At the end of 2021, COP26 centered around the climate crisis that has brought global temperature rising to center stage and how there is a need to take carbon out of the atmosphere. This year, COP15 needs to have as much attention as it focuses on restoring global biodiversity. The European Outdoor Conservation Association (EOCA) team came up with a good explanation when they described the urgency of both topics as an overflowing bathtub – you should both turn off the taps plus pull out the plug to tackle the problem.
Textiles have gained a (false) reputation as the second most polluting industry in the world (apparel is bad, but not that bad). Whatever the numbers, it is common knowledge that there is room for improvement not just for man-made, but in natural materials as well, like cotton. In this ongoing discussion, one of the incoming buzzwords involves ReGenerative Agriculture – but what is it?
ReGenerative Agriculture (ReGenAg) is the new way of growing cotton and other crops, but it is just the practice used a century ago. The method is based on four main principles around soil health, irrigation, carbon sequestration and restoring biodiversity. ReGenAg practice could be used immediately; unlike qualification for Global Organic Textile Standards (GOTS), which takes three years to swap over from regular farming, a ReGenAg tag can be valid after just a year of better husbandry of the soils.
The North Face was the first to use ReGenAg materials when they introduced their Cali wool beanie four years ago. Last year, Timberland (also a VF Corp. brand like TNF) introduced its Earthkeeper range of footwear using ReGenAg leather. The latter is worthy of more attention because cows are seen as almost evil in this world – they provide a meat diet, they graze inefficiently on pastureland, and rainforests are cleared to grow their winter food-stock of soybeans. There has been a verified study, audited by Quantis, on the White Oaks Pasture farm in the U.S. that has revealed that rather than the usual 33 factor (kgs of CO2 produced per 1 kg of meat) – ReGenAg beef farming absorbs 3 ½ kg of carbon into the soil more than is emitted. It follows that sheep get an endorsement, too, for their wool. Arable crops are even better.
Clever herding pays off to more carbon being stored
The key aspect is the change of agricultural practice. Everything is focused on the roots of the crop (or the grass for livestock). The science bit is the other side of photosynthesis: we all know that plants take in carbon dioxide and return oxygen, that carbon is sequestered as the foliage or roots of the plant. Hence, the longer the roots, the more carbon is stored. The more growth above the ground, the longer the roots – so the trick is to move the animals onto fresh pasture before they eat the plant down to soil level. Extra herding equals more labor, but these additional costs break even (reduction in fertilizer, pesticides, herbicides and other chemicals) after four years. For arable crops like cotton, the route is following regular organic cultivation. To use the ReGenAg label, there needs to be an improvement in soil health shown year-to-year; applied correctly, the endorsement can happen after 12 months of the change of technique.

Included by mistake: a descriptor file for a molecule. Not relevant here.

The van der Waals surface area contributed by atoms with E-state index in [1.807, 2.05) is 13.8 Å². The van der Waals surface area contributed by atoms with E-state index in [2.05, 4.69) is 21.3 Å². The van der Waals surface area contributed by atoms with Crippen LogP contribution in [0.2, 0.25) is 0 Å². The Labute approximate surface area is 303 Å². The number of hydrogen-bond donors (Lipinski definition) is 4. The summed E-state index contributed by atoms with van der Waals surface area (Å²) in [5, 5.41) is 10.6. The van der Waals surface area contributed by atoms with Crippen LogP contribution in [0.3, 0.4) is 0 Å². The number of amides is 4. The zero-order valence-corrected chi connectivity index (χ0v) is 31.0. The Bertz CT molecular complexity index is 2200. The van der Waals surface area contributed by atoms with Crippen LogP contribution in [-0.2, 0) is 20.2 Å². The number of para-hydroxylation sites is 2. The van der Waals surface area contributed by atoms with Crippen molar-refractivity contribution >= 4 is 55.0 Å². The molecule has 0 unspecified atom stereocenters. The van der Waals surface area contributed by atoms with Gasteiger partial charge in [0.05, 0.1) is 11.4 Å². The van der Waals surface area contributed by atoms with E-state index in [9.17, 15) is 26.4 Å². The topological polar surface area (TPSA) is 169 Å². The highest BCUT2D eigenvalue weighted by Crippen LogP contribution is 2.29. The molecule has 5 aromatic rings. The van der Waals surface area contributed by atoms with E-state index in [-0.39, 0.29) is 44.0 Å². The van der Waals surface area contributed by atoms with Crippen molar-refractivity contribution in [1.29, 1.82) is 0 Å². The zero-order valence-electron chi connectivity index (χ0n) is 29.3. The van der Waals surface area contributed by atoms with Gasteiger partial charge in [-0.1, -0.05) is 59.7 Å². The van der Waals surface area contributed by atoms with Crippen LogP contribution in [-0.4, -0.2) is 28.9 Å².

Soil health (microbes) is vital for a healthy planet. A good root network will absorb and thus feed the plant with moisture for 30 times longer than rain falling on worn-out soil. The rainwater will also take up to 100 days to reach the river’s flow, rather than the three days it takes to reach it during a flood. Both factors also reduce wind and water erosion – currently recorded as up to 5 cm each year.
Restoring biodiversity also means creating a habitat for arable crop predators so that natural control can take place, in line with the EU Green Deal recommendations. There are many examples of how local networks reward the small farmers, as opposed to money going only to super farms; whereas sequestration (converted to the wool in a jacket) is equivalent to 100 kg of carbon stored in the ground. For manufacturers, this means that for every 10 product units, one ton is saved from the company’s total carbon footprint.
It is common knowledge that there is room for improvement not just for man-made, but in natural materials as well.
As in so many other areas of the apparel industry, there are several different standards used by the brands. Patagonia has opted for the Rodale Institute, TNF uses Indigo, while Timberland follows the Savory Institute guidelines. The latter audit is also the one chosen by HDWool, as it is the only third-party certified system – based on the yearly Ecological Outcome Verification of the farms. With the rise in direct B2C communication channels, it is expected that end consumers will opt for carbon-balanced (or even negative) fabrics to facilitate their concern for the environment.
Some industry stakeholders see regenerative agriculture as the answer to many (if not all) problems. To quote Rose Marcario when she was Patagonia’s CEO: “Agriculture really represents the best chance that we have of mitigating and ending the climate crisis. The science is saying that if we converted all industrialized agriculture to regenerative organic practices, we could sequester all the world’s carbon”.
About the author:
Charles Ross is a textile specialist based at the Royal College of Art in London; he has taught Performance Sportswear Design to the next generation of Outdoor Industry designers for over two decades. His mantra is “Sustainability through Longevity.”
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